Wed 14 Dec 2016
The holidays can be a difficult time for those who are in the early stages of recovery. If you’re used to a holiday season that involves using alcohol or drugs to socialize and celebrate, navigating a sober Christmas may feel a little intimidating. Prepare yourself for the challenge with this 7-step game plan.
1. Organize Your Support System
Experts agree that having a strong support system in place is the single most important thing you can do to help yourself stay sober over the holidays. Here are some simple ways to prepare your support system for the holidays:
- Make a list of 5 to 10 people you can call if you’re struggling and feel tempted to relapse. Carry the list with you in your wallet or purse.
- If you’re traveling, look up addresses of meetings in the area you plan to visit. Keep this information with your list of emergency contacts.
- When you’re attending social events, try to go with a friend or family member who is supportive of your recovery and willing to help you navigate tricky situations, like politely refusing alcoholic drinks.
- Ask someone you trust to check in on you regularly during the holiday season.
2. Give Yourself Permission to Let Go
The best gift you can give yourself this holiday season is permission to let go of the toxic people in your life. People who are ill mannered, mean spirited, unsupportive, and manipulative drain your emotional energy and jeopardize your recovery. You deserve better.
Giving yourself permission to let go may mean not returning phone calls or skipping a few holiday parties where these toxic individuals are likely to be in attendance. This isn’t rude; you’re simply giving yourself the space you need to move forward with the next chapter of your life.
3. Keep Your Expectations in Check
The media hype surrounding the holidays makes it seem like everyone has a picture-perfect Christmas celebration. However, the reality is often that children squabble amongst themselves, dinner gets burnt, the dog breaks your favorite tree ornament, and bad weather cancels your favorite cousin’s flight.
These unexpected setbacks are bound to be frustrating, but they’ll be less bothersome if you try to keep realistic expectations for the holidays. Accept that the best parts of life are often messy and imperfect. When you’re frustrated, take a deep breath and try to find humor in the situation.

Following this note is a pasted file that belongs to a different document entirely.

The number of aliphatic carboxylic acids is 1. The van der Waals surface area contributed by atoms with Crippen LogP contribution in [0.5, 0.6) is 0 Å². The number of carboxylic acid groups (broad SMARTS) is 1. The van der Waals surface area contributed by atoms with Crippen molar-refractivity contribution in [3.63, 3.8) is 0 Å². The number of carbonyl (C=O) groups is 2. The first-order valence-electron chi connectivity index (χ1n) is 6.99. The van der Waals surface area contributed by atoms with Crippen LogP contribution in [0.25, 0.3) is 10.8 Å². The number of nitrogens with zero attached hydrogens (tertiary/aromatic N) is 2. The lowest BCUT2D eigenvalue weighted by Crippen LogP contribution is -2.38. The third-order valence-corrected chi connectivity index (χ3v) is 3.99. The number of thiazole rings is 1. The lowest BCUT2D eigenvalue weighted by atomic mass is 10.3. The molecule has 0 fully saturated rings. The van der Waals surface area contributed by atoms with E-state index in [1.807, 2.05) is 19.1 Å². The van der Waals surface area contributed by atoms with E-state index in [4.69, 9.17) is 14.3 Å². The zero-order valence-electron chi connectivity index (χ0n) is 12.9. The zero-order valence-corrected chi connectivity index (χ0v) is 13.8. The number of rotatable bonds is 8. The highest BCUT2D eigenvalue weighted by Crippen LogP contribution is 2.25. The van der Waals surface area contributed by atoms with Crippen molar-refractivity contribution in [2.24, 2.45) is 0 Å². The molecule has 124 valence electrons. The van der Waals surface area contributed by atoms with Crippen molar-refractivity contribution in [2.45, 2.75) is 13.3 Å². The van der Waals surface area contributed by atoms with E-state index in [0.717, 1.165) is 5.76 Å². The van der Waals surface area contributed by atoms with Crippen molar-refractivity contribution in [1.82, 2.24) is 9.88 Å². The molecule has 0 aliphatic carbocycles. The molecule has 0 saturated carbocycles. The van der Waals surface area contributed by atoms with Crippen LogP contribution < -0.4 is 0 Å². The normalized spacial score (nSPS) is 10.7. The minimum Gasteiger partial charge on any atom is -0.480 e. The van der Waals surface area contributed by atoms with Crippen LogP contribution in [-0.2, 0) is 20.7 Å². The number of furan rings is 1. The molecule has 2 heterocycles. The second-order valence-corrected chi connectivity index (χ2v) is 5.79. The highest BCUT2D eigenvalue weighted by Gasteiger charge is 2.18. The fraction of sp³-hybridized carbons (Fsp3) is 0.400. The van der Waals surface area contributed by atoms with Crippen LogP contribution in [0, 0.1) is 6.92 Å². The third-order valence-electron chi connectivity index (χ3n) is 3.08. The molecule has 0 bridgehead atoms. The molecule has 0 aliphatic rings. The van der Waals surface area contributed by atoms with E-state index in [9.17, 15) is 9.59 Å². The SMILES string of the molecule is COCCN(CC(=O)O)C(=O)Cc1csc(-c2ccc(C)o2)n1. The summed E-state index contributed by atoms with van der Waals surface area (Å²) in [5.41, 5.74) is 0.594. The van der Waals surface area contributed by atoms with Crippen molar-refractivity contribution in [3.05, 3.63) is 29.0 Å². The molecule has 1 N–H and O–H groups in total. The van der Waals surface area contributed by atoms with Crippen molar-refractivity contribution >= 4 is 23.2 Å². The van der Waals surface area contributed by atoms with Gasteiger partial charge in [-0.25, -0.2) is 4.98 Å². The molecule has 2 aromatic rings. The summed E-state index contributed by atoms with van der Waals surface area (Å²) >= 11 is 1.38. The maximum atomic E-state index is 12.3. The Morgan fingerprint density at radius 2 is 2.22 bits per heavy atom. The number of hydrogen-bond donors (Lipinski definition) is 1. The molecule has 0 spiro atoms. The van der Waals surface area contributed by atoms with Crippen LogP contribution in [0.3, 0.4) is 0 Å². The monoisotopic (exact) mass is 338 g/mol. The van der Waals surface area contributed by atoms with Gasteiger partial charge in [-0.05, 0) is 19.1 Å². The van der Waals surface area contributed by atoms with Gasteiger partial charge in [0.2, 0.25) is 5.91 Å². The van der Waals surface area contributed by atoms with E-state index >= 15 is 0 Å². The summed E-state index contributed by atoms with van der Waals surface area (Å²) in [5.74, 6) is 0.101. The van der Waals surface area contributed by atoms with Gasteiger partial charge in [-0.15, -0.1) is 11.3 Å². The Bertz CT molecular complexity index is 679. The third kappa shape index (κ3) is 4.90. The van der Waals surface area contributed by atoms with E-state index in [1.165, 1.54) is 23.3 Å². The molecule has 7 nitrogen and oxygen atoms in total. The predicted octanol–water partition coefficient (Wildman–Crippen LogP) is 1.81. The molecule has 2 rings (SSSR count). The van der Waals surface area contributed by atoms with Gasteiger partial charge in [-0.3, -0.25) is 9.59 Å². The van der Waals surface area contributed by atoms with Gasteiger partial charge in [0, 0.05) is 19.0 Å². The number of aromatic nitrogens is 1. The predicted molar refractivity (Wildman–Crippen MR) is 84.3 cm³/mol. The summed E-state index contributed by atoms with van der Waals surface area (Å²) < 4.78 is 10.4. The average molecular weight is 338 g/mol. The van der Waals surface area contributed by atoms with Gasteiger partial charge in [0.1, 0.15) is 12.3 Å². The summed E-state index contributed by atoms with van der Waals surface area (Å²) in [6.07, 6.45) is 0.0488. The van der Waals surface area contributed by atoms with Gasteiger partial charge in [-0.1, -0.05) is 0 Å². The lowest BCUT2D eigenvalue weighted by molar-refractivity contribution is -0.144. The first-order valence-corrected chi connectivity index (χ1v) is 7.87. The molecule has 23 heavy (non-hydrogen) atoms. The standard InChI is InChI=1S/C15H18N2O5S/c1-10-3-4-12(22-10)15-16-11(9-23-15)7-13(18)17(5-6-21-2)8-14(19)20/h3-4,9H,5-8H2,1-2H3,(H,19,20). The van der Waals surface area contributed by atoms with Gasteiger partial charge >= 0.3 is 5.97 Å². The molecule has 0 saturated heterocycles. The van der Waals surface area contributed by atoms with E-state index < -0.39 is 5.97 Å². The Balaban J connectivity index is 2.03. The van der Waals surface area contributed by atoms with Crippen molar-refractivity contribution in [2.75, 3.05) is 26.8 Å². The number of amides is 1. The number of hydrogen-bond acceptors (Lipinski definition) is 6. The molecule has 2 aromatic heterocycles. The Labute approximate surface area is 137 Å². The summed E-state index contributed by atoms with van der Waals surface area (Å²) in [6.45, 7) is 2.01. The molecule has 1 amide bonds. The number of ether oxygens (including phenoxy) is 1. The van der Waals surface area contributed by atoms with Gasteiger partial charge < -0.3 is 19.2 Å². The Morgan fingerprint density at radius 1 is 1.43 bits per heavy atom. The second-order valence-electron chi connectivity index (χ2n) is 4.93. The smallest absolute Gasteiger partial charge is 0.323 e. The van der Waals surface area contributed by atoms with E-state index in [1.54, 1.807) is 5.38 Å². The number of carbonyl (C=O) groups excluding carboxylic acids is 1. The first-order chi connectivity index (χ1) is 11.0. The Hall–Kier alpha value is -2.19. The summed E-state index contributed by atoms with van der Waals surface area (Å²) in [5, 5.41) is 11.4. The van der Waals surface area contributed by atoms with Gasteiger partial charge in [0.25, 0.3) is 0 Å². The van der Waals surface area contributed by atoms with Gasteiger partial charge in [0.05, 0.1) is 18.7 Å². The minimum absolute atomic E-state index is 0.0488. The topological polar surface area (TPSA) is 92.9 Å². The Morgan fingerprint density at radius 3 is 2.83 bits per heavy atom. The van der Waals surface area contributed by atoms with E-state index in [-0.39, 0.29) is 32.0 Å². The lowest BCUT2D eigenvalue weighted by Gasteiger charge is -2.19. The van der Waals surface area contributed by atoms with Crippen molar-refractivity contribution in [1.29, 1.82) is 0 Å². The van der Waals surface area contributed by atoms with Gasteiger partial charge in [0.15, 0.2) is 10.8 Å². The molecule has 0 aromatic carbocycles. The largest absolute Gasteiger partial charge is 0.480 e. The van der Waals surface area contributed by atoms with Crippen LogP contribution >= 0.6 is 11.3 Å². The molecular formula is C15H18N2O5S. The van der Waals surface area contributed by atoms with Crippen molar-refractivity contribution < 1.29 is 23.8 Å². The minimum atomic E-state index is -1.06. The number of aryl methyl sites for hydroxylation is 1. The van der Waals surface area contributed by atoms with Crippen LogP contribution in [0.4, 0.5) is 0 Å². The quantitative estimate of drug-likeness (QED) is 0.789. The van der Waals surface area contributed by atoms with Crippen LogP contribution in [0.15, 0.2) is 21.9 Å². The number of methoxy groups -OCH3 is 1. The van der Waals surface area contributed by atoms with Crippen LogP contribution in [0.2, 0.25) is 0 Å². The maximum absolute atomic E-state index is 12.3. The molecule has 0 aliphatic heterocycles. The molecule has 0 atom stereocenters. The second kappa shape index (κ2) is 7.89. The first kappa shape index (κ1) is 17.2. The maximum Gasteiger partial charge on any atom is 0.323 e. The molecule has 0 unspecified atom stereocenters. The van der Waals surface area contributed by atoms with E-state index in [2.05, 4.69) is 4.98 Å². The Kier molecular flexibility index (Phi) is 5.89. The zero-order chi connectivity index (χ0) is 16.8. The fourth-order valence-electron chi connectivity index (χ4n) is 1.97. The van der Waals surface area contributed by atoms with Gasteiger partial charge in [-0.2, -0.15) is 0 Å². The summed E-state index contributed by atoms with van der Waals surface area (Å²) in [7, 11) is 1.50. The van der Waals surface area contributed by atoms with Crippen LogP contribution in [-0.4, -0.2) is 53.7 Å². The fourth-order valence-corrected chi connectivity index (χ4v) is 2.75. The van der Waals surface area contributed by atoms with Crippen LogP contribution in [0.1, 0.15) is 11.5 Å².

4. Make New Holiday Traditions
If you’re worried about being tempted to relapse due to holiday rituals that center around alcohol or drug use, now is the time to create new traditions. Make positive memories that fit into your new sober lifestyle.
Ideas for new holiday traditions you might want to incorporate into your Christmas celebration include:
- Bake and decorate cookies for friends and family.
- Pick a Pinterest DIY décor project to try.
- Go caroling.
- Pop a bowl of fresh popcorn and watch classic Christmas movies with your loved ones.
- Purchase a special ornament for your tree to commemorate the year.
- Organize a small Secret Santa gift exchange.
- Send Christmas cards to family and friends.
5. Take Time to Help Others
Helping others during the holiday season lets you make a positive change in the world while providing a welcome distraction from your own struggles. Once you see how wonderful it can be to do something kind for people in need, volunteering might become a regular part of your routine.
Some ideas to consider include:
- Volunteer at a local soup kitchen.
- Spend some time helping care for pets waiting to be adopted at an animal shelter.
- Make a donation of food or toiletries to a nearby homeless shelter.
- Visit nursing home residents who don’t have any family nearby to keep them company during the holidays.
- Deliver puzzles, coloring books, or other inexpensive gifts to a children’s hospital to provide joy to kids who won’t be home for Christmas.
- Bring homemade treats and a handwritten note of appreciation to firefighters, law enforcement officers, or others who work to help keep your community safe.
6. Make Time for Self-Care
Self-care is a vital part of your recovery, even during the holidays. Don’t get so caught up in the hustle and bustle of the season that you forget these vital self-care principles:
- Aim to get at least 30 minutes of exercise per day. Regular physical activity strengthens your body, boosts your immune system, and releases endorphins that help balance your mood.
- Strive to eat a balanced diet that includes plenty of lean protein, whole grains, fruits, and vegetables. A healthy diet helps repair some of the damage to your body caused by drug and alcohol abuse, while giving you the energy you need to get through your daily routine. It’s fine to indulge in a few Christmas sweets, but make sure you’re still getting the fuel your body needs.
- Make sure you’re getting enough sleep, even if it means turning in earlier at night or making time for a short 20-minute nap during the day.
7. Monitor Your Triggers
The most common triggers for relapse can be remembered with the acronym HALT: hungry, angry, lonely, and tired. These triggers can all be successfully managed, but only if you’re making a conscious effort to think about how your mood affects your urge to drink or use drugs. Writing in a journal each day can be a helpful way to identify patterns in your mood and behavior so you can proactively manage your recovery.